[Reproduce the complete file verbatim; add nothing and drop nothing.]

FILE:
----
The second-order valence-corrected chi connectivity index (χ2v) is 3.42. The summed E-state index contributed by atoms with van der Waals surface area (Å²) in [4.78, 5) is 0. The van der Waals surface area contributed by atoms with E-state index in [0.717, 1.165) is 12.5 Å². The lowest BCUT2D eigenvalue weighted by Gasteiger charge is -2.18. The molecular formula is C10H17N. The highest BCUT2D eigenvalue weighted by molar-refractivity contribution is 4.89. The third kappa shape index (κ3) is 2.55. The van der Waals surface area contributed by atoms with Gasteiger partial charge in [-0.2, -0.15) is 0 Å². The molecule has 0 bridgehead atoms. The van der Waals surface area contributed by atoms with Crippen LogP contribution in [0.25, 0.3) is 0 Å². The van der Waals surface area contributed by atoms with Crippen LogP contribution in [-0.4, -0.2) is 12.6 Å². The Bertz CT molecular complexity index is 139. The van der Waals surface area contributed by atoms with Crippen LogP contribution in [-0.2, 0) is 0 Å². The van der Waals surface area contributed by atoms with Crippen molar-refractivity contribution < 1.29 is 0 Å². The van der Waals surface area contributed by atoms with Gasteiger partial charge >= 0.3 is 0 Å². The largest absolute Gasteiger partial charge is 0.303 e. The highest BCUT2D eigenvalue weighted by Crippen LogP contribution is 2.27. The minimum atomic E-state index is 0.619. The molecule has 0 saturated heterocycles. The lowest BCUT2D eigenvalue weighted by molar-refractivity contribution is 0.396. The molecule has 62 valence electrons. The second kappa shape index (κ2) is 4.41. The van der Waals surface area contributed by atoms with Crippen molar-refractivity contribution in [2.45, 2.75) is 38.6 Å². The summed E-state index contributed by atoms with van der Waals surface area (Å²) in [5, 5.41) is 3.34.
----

The second-order valence-corrected chi connectivity index (χ2v) is 3.42. The summed E-state index contributed by atoms with van der Waals surface area (Å²) in [4.78, 5) is 0. The van der Waals surface area contributed by atoms with E-state index in [0.717, 1.165) is 12.5 Å². The lowest BCUT2D eigenvalue weighted by Gasteiger charge is -2.18. The molecular formula is C10H17N. The highest BCUT2D eigenvalue weighted by molar-refractivity contribution is 4.89. The third kappa shape index (κ3) is 2.55. The van der Waals surface area contributed by atoms with Gasteiger partial charge in [-0.2, -0.15) is 0 Å². The molecule has 0 bridgehead atoms. The van der Waals surface area contributed by atoms with Crippen LogP contribution in [0.25, 0.3) is 0 Å². The van der Waals surface area contributed by atoms with Crippen LogP contribution in [-0.4, -0.2) is 12.6 Å². The Bertz CT molecular complexity index is 139. The van der Waals surface area contributed by atoms with Crippen LogP contribution in [-0.2, 0) is 0 Å². The van der Waals surface area contributed by atoms with Crippen molar-refractivity contribution < 1.29 is 0 Å². The van der Waals surface area contributed by atoms with Gasteiger partial charge >= 0.3 is 0 Å². The largest absolute Gasteiger partial charge is 0.303 e. The highest BCUT2D eigenvalue weighted by Crippen LogP contribution is 2.27. The minimum atomic E-state index is 0.619. The molecule has 0 saturated heterocycles. The lowest BCUT2D eigenvalue weighted by molar-refractivity contribution is 0.396. The molecule has 62 valence electrons. The second kappa shape index (κ2) is 4.41. The van der Waals surface area contributed by atoms with Crippen molar-refractivity contribution in [2.45, 2.75) is 38.6 Å². The summed E-state index contributed by atoms with van der Waals surface area (Å²) in [5, 5.41) is 3.34.